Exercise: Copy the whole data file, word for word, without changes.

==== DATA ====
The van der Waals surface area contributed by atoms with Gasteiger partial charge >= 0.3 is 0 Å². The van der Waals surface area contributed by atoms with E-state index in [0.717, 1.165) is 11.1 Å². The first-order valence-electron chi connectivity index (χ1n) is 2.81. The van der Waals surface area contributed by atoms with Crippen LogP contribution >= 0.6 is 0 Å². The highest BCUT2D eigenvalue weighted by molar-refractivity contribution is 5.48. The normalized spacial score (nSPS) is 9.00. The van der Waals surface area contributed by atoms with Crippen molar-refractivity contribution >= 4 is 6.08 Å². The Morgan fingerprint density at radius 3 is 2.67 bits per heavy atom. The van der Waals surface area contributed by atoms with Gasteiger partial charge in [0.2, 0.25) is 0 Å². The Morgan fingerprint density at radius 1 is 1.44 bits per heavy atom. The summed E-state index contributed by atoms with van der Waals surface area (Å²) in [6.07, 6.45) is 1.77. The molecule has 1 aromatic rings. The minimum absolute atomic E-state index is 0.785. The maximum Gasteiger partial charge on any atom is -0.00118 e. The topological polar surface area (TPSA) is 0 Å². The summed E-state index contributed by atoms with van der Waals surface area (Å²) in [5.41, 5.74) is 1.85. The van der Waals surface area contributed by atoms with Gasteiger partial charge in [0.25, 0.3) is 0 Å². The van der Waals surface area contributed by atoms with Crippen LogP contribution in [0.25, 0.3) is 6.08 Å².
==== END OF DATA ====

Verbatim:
The van der Waals surface area contributed by atoms with Gasteiger partial charge >= 0.3 is 0 Å². The van der Waals surface area contributed by atoms with E-state index in [0.717, 1.165) is 11.1 Å². The first-order valence-electron chi connectivity index (χ1n) is 2.81. The van der Waals surface area contributed by atoms with Crippen LogP contribution >= 0.6 is 0 Å². The highest BCUT2D eigenvalue weighted by molar-refractivity contribution is 5.48. The normalized spacial score (nSPS) is 9.00. The van der Waals surface area contributed by atoms with Crippen molar-refractivity contribution >= 4 is 6.08 Å². The Morgan fingerprint density at radius 3 is 2.67 bits per heavy atom. The van der Waals surface area contributed by atoms with Gasteiger partial charge in [0.2, 0.25) is 0 Å². The Morgan fingerprint density at radius 1 is 1.44 bits per heavy atom. The summed E-state index contributed by atoms with van der Waals surface area (Å²) in [6.07, 6.45) is 1.77. The molecule has 1 aromatic rings. The minimum absolute atomic E-state index is 0.785. The maximum Gasteiger partial charge on any atom is -0.00118 e. The topological polar surface area (TPSA) is 0 Å². The summed E-state index contributed by atoms with van der Waals surface area (Å²) in [5.41, 5.74) is 1.85. The van der Waals surface area contributed by atoms with Gasteiger partial charge in [0.25, 0.3) is 0 Å². The van der Waals surface area contributed by atoms with Crippen LogP contribution in [0.25, 0.3) is 6.08 Å².